From genetics to fashion design, glamor is in Fidda Al-Marzouqi’s genes

A gown designed by Cabochon’s Fidda Al-Marzouqi.(Supplied)
Updated 18 October 2018
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From genetics to fashion design, glamor is in Fidda Al-Marzouqi’s genes

  • Fidda Al-Marzouqi talks about her label Cabochon
  • The label is known for its elegant evening gowns and fitted looks

DUBAI: She may have studied genetics and public health, but Fidda Al-Marzouqi has found success in a decidedly more creative field in her home town of Abu Dhabi.

The designer and founder of fashion atelier Cabochon spoke to Arab News about her personal style and the challenges she faced while making the transition to the studio.

“I’ve always loved anything to do with design and I’ve also always loved fashion, dressing myself up,” she said, explaining why she chose to test the waters of sartorial design while maintaining her day job as a senior health officer.

“A lot of people would always ask for my advice on how to style a certain look and my friends encouraged that, because I have natural flair — it’s not something I studied — I should pursue it.”

So, Al-Marzouqi hired a team of master cutters, tailors and hand embroiders and set up the brand Cabochon in 2016.

Named after a gemstone that has been shaped and polished as opposed to faceted, the label is known for its elegant evening gowns and fitted looks.

“It’s all about femininity. I love history, I love all aspects of design, traveling inspires me,” Al-Marzouqi said of her creative process.

However, inspiration and a knack for design will only take you so far in a notoriously competitive industry.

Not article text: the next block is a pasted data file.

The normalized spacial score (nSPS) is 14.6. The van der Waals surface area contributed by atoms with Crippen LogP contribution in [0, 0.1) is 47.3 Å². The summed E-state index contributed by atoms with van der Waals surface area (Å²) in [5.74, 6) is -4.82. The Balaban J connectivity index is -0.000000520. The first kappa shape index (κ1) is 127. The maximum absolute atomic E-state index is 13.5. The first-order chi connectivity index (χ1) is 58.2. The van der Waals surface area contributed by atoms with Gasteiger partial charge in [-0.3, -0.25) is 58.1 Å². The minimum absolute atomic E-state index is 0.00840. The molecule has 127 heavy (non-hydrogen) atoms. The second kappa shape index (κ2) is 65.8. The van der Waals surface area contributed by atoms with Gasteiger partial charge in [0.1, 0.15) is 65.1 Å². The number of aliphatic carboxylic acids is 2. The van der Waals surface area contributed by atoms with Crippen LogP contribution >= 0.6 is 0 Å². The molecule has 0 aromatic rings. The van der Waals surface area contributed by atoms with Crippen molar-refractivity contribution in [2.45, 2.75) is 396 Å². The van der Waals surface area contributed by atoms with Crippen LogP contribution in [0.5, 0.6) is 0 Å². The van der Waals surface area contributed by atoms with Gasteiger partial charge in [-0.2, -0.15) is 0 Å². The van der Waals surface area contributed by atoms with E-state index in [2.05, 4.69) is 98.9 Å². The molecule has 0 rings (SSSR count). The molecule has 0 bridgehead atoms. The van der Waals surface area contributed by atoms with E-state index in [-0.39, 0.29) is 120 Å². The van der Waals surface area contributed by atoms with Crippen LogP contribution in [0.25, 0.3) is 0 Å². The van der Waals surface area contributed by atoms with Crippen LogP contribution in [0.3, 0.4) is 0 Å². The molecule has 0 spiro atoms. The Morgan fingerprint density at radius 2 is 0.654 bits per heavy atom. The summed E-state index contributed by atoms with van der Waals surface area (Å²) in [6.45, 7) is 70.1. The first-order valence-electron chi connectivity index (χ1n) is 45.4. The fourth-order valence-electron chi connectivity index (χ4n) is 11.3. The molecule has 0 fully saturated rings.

“If you have natural flair at designing or creating a look, there’s the other technical stuff that you’re not aware of like running a team of staff, the facts and figures — that was the challenging part,” the designer said, referring to the obstacles she has faced on her journey so far.

But she learnt the ropes and now oversees all aspects of research, design and production and is particularly keen to ensure the women she dresses have the “full Cabochon experience,” including “the attention, the care (and) the fit.

“I create and I design, but obviously every woman has a certain style so you respect the personality that comes in — her style, the shape of her body, her attitude, what she likes and, accordingly, you get inspired as a designer.”

 


‘I’m as Palestinian as I am Dutch,’ Gigi Hadid says

Updated 18 November 2018
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‘I’m as Palestinian as I am Dutch,’ Gigi Hadid says

DUBAI: Model-of-the-moment Gigi Hadid took to the stage at an event in Sydney last week to defend her heritage and express her “respect” for her Arab roots.
The 23-year-old model, whose father is Palestinian and mother is Dutch, made the fiery statement during a promotional appearance for Reebok’s “Be More Human” campaign.
“When I shot the cover of Vogue Arabia, I wasn’t ‘Arab enough’ to be representing those girls, even though I’m half-Palestinian,” Hadid told the crowd of her March 2017 cover for the magazine, according to Yahoo. “I’m as Palestinian as I am Dutch. Just because I have blonde hair, I still carry the value of my ancestors and I appreciate and respect that.”

The model also touched on her much-reported-on relationship with British singer Zayn Malik, saying the pair had discussed her background in the past.
“I was taking about this to my boyfriend too, he is half-Pakistani and half-English,” she said, according to the Daily Mail. “And there’s always this thing where you’re mixed race or you come from two different worlds. You see how both sides treat each other. And you become a bridge between both sides.”
Gigi isn’t the only Hadid sibling to talk publicly about the family’s roots.
In April 2017, her sister Bella opened up about their Palestinian father’s immigration experience and her embrace of Islam in an interview with Porter magazine.
The siblings’ father, Mohamed Hadid, lived in Syria and Lebanon before he moved to the US in his teens.
“My dad was a refugee when he first came to America,” Bella said in the interview.
“He was always religious and he always prayed with us. I am proud to be a Muslim,” she added.
In her latest appearance in Sydney, older sister Gigi also touched on the pressures of the competitive fashion industry.
“Regardless of who you are, or what you do, you always are allowed to give yourself room to screw up and learn and grow,” she said. “I’m a human and someone that can make mistakes,” she said. “But I can still learn and grow and be better.”